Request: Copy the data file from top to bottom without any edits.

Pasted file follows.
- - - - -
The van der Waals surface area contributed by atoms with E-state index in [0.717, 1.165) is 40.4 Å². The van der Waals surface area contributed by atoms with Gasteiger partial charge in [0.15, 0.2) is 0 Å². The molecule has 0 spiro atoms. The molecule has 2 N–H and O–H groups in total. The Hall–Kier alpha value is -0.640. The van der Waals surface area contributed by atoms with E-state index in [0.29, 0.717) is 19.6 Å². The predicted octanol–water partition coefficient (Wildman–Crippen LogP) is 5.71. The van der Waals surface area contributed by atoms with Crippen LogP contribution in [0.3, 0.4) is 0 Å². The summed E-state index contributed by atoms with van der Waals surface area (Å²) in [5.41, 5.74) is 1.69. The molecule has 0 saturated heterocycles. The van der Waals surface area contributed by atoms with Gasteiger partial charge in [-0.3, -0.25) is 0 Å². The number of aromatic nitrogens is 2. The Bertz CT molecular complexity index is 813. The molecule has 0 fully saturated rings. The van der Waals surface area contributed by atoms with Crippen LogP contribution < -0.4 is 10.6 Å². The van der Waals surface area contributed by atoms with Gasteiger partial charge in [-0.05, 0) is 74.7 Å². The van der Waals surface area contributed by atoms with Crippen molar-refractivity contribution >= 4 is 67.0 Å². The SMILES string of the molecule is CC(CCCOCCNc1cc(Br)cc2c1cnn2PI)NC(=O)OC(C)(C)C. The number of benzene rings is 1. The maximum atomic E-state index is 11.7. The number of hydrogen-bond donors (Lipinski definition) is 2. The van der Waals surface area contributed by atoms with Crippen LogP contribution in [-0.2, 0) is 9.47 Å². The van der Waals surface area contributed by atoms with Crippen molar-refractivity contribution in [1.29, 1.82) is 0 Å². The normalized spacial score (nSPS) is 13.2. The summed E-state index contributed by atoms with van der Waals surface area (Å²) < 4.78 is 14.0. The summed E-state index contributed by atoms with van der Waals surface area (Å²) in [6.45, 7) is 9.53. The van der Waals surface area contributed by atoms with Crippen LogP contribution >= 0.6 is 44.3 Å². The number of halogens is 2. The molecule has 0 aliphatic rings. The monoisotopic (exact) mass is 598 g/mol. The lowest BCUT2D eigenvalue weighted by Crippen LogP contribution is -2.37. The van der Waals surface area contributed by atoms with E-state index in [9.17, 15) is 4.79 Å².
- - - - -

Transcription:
The van der Waals surface area contributed by atoms with E-state index in [0.717, 1.165) is 40.4 Å². The van der Waals surface area contributed by atoms with Gasteiger partial charge in [0.15, 0.2) is 0 Å². The molecule has 0 spiro atoms. The molecule has 2 N–H and O–H groups in total. The Hall–Kier alpha value is -0.640. The van der Waals surface area contributed by atoms with E-state index in [0.29, 0.717) is 19.6 Å². The predicted octanol–water partition coefficient (Wildman–Crippen LogP) is 5.71. The van der Waals surface area contributed by atoms with Crippen LogP contribution in [0.3, 0.4) is 0 Å². The summed E-state index contributed by atoms with van der Waals surface area (Å²) in [5.41, 5.74) is 1.69. The molecule has 0 saturated heterocycles. The van der Waals surface area contributed by atoms with Gasteiger partial charge in [-0.3, -0.25) is 0 Å². The number of aromatic nitrogens is 2. The Bertz CT molecular complexity index is 813. The molecule has 0 fully saturated rings. The van der Waals surface area contributed by atoms with Crippen LogP contribution < -0.4 is 10.6 Å². The van der Waals surface area contributed by atoms with Gasteiger partial charge in [-0.05, 0) is 74.7 Å². The van der Waals surface area contributed by atoms with Crippen molar-refractivity contribution >= 4 is 67.0 Å². The SMILES string of the molecule is CC(CCCOCCNc1cc(Br)cc2c1cnn2PI)NC(=O)OC(C)(C)C. The number of benzene rings is 1. The maximum atomic E-state index is 11.7. The number of hydrogen-bond donors (Lipinski definition) is 2. The van der Waals surface area contributed by atoms with Crippen LogP contribution in [-0.2, 0) is 9.47 Å². The van der Waals surface area contributed by atoms with Crippen molar-refractivity contribution in [1.29, 1.82) is 0 Å². The normalized spacial score (nSPS) is 13.2. The summed E-state index contributed by atoms with van der Waals surface area (Å²) < 4.78 is 14.0. The summed E-state index contributed by atoms with van der Waals surface area (Å²) in [6.45, 7) is 9.53. The van der Waals surface area contributed by atoms with Crippen LogP contribution >= 0.6 is 44.3 Å². The number of halogens is 2. The molecule has 0 aliphatic rings. The monoisotopic (exact) mass is 598 g/mol. The lowest BCUT2D eigenvalue weighted by Crippen LogP contribution is -2.37. The van der Waals surface area contributed by atoms with E-state index in [9.17, 15) is 4.79 Å².